Your heart is one of the most powerful muscles in your body. It pumps blood around your body to keep you alive. It shows how healthy you are. Your pulse rate is worked out on how many times your heart beats (or pumps) per minute. To feel your pulse, place your middle finger on the inside of your wrist or neck (next to your throat). When you find the beat, ask a friend to time one minute while you count how many times your heart beats.
We measure resting pulse rates and active pulse rates. It is best to take your resting pulse rates before you get out of bed in the morning. The average person’s resting pulse is 72 beats per minute. People that are very fit can go down to 40 beats per minute. Unfit people can go up to 100 beats per minute. Active pulse rates are taken after exercise. If you sprint 100m your pulse will automatically quicken. Your level of fitness is measured on how quickly your pulse rate returns to normal.
For example, take John and Joe. They both sprint the 100m. They come first and second place. John’s pulse is 89 immediately after the race and Joe’s is 95. The two boys take their pulse rates two minutes later. John’s is 70 and Joe’s is 82. This shows us that John has recovered faster than Joe, so he is fitter than his friend.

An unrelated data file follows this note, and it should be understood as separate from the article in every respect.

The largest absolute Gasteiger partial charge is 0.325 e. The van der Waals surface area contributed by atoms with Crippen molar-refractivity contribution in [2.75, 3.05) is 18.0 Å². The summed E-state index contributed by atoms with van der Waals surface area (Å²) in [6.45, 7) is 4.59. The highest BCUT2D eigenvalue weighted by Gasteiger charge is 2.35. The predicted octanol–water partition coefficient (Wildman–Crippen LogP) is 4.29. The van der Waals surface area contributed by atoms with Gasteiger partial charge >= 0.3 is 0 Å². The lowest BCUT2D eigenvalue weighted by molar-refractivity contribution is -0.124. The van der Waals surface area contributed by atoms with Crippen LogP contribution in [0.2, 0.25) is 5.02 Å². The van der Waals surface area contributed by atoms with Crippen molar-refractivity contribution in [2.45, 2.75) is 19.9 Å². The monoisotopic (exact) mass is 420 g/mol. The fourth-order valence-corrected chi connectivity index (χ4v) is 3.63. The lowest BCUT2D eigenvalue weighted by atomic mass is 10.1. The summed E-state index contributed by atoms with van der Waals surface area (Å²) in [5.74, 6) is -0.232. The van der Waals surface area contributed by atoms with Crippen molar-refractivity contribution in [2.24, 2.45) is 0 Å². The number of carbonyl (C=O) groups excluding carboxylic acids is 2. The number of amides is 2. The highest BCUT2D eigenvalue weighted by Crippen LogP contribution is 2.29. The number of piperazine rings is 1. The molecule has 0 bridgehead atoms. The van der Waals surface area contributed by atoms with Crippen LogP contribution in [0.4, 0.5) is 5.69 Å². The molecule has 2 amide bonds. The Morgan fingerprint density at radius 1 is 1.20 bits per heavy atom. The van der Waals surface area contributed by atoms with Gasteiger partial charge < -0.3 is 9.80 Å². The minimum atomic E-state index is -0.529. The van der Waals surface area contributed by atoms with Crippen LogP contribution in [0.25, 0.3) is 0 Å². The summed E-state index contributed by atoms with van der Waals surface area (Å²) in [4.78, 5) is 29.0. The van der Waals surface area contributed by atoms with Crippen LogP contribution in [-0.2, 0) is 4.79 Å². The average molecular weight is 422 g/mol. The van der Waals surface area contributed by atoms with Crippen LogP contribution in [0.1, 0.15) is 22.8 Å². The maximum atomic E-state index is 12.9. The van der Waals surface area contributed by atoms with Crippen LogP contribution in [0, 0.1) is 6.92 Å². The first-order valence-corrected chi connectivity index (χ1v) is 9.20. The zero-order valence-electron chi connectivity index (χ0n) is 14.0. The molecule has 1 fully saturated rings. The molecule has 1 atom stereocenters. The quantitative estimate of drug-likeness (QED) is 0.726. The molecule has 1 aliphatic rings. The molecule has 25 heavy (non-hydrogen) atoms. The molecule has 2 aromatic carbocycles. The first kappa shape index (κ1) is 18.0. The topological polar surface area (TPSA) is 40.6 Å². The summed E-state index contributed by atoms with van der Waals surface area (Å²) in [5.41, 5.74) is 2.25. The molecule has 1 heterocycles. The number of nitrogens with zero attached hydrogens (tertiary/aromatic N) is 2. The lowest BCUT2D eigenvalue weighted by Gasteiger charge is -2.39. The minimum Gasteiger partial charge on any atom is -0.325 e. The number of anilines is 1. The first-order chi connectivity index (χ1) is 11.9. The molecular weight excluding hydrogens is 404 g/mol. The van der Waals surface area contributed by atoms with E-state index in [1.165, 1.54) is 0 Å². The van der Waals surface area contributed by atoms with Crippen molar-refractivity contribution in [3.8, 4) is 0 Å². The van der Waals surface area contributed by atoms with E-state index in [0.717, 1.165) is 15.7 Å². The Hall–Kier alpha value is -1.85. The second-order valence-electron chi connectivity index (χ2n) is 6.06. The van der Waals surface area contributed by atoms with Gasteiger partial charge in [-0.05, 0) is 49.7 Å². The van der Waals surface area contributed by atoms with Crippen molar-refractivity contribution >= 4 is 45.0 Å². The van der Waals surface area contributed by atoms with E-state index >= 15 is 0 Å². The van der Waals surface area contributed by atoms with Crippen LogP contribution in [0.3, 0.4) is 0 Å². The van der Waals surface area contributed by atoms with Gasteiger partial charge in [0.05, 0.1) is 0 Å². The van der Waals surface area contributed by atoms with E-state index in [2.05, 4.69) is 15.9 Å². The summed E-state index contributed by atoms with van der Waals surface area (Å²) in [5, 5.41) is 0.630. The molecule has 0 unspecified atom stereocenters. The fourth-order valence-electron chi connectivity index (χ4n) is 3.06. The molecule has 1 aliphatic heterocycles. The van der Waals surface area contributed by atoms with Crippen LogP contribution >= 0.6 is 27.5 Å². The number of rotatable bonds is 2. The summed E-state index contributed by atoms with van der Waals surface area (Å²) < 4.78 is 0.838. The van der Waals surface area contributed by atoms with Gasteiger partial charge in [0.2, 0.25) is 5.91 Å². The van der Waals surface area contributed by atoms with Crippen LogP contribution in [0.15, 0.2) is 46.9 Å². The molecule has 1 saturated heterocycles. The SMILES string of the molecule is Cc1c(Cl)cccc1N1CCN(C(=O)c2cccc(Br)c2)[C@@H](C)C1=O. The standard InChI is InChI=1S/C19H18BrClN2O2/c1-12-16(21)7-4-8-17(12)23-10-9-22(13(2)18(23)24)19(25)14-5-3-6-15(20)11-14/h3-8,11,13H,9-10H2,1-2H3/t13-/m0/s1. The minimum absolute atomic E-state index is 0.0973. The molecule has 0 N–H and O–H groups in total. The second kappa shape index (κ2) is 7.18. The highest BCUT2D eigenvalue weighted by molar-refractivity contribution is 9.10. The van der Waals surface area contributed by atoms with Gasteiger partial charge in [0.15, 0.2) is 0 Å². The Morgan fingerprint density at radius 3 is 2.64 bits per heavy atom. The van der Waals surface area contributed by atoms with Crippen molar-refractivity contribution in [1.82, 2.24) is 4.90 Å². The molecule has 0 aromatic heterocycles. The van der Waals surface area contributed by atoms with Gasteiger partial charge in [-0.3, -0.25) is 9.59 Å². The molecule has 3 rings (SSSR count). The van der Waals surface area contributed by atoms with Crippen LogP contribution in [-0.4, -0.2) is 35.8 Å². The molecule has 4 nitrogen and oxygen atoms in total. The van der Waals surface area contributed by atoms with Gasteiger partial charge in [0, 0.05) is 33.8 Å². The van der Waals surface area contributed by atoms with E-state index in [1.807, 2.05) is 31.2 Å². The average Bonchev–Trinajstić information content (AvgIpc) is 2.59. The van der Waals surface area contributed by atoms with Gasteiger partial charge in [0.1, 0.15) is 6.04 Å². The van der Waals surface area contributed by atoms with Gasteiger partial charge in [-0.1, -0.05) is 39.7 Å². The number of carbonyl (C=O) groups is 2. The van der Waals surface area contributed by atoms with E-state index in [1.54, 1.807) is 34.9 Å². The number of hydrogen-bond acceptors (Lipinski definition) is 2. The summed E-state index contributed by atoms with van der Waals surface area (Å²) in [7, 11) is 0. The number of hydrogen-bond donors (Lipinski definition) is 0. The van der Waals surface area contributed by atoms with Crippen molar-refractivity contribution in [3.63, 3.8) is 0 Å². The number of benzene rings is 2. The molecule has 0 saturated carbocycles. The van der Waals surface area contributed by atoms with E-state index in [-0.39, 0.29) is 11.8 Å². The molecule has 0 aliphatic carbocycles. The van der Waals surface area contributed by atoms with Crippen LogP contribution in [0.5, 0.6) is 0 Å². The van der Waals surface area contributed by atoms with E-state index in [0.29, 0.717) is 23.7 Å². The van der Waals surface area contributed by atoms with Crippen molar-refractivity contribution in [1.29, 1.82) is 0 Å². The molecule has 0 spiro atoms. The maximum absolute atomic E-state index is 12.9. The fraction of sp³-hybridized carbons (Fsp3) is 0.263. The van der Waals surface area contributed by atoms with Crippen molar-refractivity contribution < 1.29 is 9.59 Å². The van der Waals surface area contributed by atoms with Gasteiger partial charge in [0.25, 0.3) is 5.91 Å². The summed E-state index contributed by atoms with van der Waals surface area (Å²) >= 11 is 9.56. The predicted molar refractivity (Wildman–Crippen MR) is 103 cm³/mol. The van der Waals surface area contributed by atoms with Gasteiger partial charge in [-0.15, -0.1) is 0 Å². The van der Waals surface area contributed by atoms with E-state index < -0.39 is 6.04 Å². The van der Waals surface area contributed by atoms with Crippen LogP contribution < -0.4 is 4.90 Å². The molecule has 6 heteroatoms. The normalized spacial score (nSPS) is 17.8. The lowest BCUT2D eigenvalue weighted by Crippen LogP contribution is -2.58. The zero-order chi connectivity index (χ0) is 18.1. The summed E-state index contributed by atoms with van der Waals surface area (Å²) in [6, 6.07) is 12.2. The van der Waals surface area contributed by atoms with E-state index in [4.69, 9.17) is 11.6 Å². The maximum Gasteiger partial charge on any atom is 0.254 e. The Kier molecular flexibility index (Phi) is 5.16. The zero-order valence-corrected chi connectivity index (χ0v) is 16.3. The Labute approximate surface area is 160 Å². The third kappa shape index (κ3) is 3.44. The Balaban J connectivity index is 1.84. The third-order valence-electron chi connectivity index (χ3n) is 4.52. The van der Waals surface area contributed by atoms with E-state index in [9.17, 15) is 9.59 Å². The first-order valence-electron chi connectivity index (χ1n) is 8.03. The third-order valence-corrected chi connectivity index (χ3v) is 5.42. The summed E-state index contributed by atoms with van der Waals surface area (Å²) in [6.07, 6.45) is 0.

Divide into pairs!
Help each other take your resting and active pulse rates then fill in the table below:
You have now warmed up and can measure how your heart recovers after exercise. Fill in the table below:
How quickly did you recover? If your pulse rate returned to normal after one minute it means that you are fit. If it took two minutes, then you know you can get fitter. Fitter means healthier too.
Now that you have an idea of how fit your heart is, you can make up a mini fitness routine to do in pairs.
- Make your own table like the one below and add your own exercises. Remember to use exercises that show locomotion and rotation.
- Do this twice and see if your pulse changes in either of them. This shows how much effort you put into exercising.
- Write down all your times and pulse rates.